I apologize for the late post; I decided to do zero work over vacation and forgot about my responsibility to blog.
With the help of JoAnn Morreale, we explored all the various aspects that are encompassed by the term “classroom management.” As the most effective way to teach classroom management, JoAnn taught our class using the techniques as she presented them to us.
From the very start, with a new desk layout and a bell work designed to cater to the various intelligences. Each of four groups took on a different task, ranging from listing components of classroom management to drawing classroom that reflects our classroom management philosophy. (As it turns out, the arrangement of our classroom that day was quite close to the sketch that group came up with).
As we moved on, it occurred to me that we were not only learning about how to manage a classroom, we were also learning how inclusive the term “classroom management” is. Anything that is done in a classroom, in preparing for a day in a classroom, and in debriefing after a day in the classroom can fall under classroom management if the related actions are carried out with the students in mind. For example, preparing a lesson that includes differentiated instruction, though it may be part of planning, is also classroom management. So is putting up an agenda, laying out the classroom, and chatting with students outside the classroom. In the classroom, actions such as giving specific praise, highlighting student achievements, and extending wait times are all aspects of classroom management. After classes, prompt feedback on graded work, specific comments on papers, and collecting pencils for future use also fall under the umbrella of classroom management. These techniques, and many more, were all demonstrated by JoAnn over the course of the class.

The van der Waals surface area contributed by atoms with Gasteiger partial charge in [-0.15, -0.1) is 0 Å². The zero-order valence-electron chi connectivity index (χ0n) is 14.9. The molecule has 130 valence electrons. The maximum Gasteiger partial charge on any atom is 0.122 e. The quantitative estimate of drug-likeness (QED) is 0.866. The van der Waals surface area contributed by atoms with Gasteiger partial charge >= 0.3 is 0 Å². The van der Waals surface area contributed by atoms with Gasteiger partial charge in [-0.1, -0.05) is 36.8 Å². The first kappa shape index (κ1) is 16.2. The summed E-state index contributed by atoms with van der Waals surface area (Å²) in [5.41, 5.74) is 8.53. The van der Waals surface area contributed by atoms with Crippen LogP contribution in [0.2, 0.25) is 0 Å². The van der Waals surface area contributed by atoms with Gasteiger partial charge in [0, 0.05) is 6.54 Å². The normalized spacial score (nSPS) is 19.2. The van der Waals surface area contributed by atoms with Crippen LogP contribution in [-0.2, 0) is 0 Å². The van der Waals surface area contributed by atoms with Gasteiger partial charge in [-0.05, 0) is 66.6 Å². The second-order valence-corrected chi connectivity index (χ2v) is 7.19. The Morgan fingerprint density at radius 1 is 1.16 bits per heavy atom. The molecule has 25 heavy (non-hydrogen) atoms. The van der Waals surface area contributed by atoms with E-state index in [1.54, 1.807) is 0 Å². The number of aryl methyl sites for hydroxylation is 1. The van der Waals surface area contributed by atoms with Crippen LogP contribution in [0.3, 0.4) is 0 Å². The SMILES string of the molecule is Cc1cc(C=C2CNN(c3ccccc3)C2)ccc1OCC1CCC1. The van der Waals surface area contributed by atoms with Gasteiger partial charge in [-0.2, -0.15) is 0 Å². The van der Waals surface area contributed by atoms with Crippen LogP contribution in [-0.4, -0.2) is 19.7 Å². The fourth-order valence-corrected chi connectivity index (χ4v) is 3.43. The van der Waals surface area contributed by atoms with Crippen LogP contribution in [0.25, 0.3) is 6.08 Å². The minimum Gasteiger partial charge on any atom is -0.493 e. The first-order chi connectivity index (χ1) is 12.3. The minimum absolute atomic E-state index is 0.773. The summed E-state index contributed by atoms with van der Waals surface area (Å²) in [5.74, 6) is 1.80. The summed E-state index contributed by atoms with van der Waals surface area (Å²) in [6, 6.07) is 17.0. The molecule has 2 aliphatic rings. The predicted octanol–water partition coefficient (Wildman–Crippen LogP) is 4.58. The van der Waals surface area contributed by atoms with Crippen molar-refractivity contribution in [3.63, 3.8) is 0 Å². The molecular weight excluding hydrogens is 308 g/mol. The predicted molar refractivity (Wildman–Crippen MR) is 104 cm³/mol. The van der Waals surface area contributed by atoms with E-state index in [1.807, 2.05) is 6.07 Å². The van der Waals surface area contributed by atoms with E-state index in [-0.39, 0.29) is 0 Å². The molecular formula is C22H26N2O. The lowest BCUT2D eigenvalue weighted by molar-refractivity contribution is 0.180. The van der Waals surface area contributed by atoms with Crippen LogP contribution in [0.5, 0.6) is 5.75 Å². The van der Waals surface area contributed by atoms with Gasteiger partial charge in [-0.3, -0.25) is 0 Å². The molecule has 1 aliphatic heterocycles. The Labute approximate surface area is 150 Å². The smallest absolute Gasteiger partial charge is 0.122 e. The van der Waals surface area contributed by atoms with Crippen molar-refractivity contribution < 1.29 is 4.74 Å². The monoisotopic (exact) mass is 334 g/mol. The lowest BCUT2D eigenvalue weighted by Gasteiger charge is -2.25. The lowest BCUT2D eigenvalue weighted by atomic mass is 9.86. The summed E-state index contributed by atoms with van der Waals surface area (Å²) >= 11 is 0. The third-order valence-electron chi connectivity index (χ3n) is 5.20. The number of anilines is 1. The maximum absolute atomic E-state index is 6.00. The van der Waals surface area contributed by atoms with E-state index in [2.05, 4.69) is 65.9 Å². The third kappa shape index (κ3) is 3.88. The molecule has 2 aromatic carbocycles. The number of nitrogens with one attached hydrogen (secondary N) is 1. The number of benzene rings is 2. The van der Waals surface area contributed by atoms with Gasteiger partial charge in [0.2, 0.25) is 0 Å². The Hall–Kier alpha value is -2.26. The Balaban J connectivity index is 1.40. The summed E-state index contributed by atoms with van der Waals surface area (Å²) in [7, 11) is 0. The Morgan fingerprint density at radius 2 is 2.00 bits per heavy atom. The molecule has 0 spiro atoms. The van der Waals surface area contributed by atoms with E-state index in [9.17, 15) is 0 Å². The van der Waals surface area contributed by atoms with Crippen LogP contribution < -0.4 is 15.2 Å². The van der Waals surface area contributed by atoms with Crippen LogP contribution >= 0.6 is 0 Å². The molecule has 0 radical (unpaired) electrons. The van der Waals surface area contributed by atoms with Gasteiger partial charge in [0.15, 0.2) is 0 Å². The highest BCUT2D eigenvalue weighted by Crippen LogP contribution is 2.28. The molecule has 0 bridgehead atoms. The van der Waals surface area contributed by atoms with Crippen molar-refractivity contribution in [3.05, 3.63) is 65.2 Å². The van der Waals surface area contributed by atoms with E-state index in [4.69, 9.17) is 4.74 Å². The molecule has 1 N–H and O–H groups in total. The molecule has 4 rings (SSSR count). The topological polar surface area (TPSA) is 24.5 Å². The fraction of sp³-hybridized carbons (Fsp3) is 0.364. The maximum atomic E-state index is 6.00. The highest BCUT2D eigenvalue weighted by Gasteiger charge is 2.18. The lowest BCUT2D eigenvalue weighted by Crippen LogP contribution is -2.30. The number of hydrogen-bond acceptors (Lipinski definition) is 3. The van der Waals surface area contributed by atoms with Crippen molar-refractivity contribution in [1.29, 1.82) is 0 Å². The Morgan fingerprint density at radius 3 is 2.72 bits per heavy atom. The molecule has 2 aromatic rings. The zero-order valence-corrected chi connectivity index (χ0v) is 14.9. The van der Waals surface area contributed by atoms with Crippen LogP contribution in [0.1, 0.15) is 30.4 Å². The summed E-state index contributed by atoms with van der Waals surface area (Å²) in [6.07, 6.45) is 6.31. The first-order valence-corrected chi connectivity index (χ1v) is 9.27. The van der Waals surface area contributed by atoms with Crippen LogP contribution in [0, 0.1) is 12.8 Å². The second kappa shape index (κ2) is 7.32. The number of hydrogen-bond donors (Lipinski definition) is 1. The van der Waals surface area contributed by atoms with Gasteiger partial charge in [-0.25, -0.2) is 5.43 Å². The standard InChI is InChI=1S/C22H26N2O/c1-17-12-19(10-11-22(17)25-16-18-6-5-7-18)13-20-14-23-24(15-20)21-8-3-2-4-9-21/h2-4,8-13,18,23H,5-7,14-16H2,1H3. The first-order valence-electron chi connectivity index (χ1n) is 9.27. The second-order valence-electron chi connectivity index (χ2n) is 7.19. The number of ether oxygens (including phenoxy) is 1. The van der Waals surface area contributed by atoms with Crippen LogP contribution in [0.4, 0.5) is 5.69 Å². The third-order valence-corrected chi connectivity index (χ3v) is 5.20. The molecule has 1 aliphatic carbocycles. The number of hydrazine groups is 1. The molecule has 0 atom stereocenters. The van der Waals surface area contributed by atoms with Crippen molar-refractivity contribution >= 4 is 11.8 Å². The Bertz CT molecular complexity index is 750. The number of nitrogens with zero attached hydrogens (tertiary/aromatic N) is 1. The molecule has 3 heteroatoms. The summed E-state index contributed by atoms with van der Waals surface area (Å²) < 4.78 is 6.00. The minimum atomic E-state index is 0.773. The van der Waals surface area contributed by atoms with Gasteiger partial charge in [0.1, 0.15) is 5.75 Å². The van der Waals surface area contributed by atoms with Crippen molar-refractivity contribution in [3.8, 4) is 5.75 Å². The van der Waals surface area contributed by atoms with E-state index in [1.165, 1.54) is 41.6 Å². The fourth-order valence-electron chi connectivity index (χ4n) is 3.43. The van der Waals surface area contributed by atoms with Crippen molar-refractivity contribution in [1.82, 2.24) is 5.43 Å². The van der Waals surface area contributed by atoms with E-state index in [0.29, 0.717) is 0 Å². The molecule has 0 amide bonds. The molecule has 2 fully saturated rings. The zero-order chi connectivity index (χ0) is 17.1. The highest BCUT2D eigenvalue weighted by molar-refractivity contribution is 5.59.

In highlighting the work of members of our cohort, JoAnn provided us all with a few resources that may be useful in the classroom.
Heather showed us a youtube video that was very effective in her class which can be found here: http://www.youtube.com/watch?v=PnhcjEjvbrw. Videos are often successful because they are entertaining, provide variety in lesson format, and often connect to popular culture. They can be very effective as openers to start lessons with, as Heather did, or to summarize content that has already been presented in a different format.
Heather also provided a link to a macroscopic cell, which can be seen here: http://dsc.discovery.com/news/2008/11/20/gromia-zoom.html
A question about viewing/downloading youtube videos came up. Miro and Vtunnel were both suggested. Personally, I use a FireFox addon called DownloadHelper (https://addons.mozilla.org/en-US/firefox/addon/3006), which allows youtube videos to be downloaded as .flv files. I use VLC Media Player (http://www.videolan.org/) to play back .flv files.
In addition, Chris shared one of his classroom management techniques, namely providing the students with a step by step guide through the day’s activities. This has already been described on the blog.
I apologize if I have omitted any parts of the session, please feel free to drop me an email or post follow-ups if I have.